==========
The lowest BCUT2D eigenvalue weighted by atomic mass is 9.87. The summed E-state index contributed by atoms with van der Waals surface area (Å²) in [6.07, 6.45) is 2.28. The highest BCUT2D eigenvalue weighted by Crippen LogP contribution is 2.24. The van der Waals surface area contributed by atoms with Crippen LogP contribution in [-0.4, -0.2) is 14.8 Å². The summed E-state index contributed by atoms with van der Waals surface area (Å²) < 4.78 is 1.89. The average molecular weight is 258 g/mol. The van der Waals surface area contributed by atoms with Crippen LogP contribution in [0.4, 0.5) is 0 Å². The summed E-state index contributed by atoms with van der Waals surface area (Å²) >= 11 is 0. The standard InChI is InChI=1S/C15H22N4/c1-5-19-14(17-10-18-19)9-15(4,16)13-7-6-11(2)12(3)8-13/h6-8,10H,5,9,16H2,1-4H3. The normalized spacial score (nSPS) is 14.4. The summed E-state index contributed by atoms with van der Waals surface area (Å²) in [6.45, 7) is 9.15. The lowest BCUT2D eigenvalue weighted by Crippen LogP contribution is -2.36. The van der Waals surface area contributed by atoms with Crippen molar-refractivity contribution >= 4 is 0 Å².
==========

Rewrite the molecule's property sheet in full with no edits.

The lowest BCUT2D eigenvalue weighted by atomic mass is 9.87. The summed E-state index contributed by atoms with van der Waals surface area (Å²) in [6.07, 6.45) is 2.28. The highest BCUT2D eigenvalue weighted by Crippen LogP contribution is 2.24. The van der Waals surface area contributed by atoms with Crippen LogP contribution in [-0.4, -0.2) is 14.8 Å². The summed E-state index contributed by atoms with van der Waals surface area (Å²) < 4.78 is 1.89. The average molecular weight is 258 g/mol. The van der Waals surface area contributed by atoms with Crippen LogP contribution in [0.4, 0.5) is 0 Å². The summed E-state index contributed by atoms with van der Waals surface area (Å²) >= 11 is 0. The standard InChI is InChI=1S/C15H22N4/c1-5-19-14(17-10-18-19)9-15(4,16)13-7-6-11(2)12(3)8-13/h6-8,10H,5,9,16H2,1-4H3. The normalized spacial score (nSPS) is 14.4. The summed E-state index contributed by atoms with van der Waals surface area (Å²) in [6.45, 7) is 9.15. The lowest BCUT2D eigenvalue weighted by Crippen LogP contribution is -2.36. The van der Waals surface area contributed by atoms with Crippen molar-refractivity contribution >= 4 is 0 Å².